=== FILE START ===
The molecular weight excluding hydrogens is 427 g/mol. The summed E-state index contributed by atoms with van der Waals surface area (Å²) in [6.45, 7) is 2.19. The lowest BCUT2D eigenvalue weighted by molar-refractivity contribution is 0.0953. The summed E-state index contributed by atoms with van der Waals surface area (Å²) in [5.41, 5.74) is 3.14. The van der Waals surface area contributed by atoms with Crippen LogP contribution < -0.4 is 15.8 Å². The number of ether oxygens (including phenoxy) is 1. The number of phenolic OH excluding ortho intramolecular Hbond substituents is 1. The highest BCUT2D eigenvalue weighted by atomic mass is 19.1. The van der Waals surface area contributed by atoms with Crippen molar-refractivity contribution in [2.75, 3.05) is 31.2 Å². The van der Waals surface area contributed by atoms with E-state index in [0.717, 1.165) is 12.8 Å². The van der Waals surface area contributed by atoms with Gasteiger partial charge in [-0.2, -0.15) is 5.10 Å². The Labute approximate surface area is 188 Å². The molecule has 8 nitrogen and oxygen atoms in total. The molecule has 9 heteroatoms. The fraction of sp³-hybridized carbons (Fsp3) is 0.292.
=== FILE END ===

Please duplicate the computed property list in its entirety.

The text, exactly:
The molecular weight excluding hydrogens is 427 g/mol. The summed E-state index contributed by atoms with van der Waals surface area (Å²) in [6.45, 7) is 2.19. The lowest BCUT2D eigenvalue weighted by molar-refractivity contribution is 0.0953. The summed E-state index contributed by atoms with van der Waals surface area (Å²) in [5.41, 5.74) is 3.14. The van der Waals surface area contributed by atoms with Crippen LogP contribution < -0.4 is 15.8 Å². The number of ether oxygens (including phenoxy) is 1. The number of phenolic OH excluding ortho intramolecular Hbond substituents is 1. The highest BCUT2D eigenvalue weighted by atomic mass is 19.1. The van der Waals surface area contributed by atoms with Crippen molar-refractivity contribution in [2.75, 3.05) is 31.2 Å². The van der Waals surface area contributed by atoms with E-state index in [0.717, 1.165) is 12.8 Å². The van der Waals surface area contributed by atoms with Gasteiger partial charge in [-0.2, -0.15) is 5.10 Å². The Labute approximate surface area is 188 Å². The molecule has 8 nitrogen and oxygen atoms in total. The molecule has 9 heteroatoms. The fraction of sp³-hybridized carbons (Fsp3) is 0.292.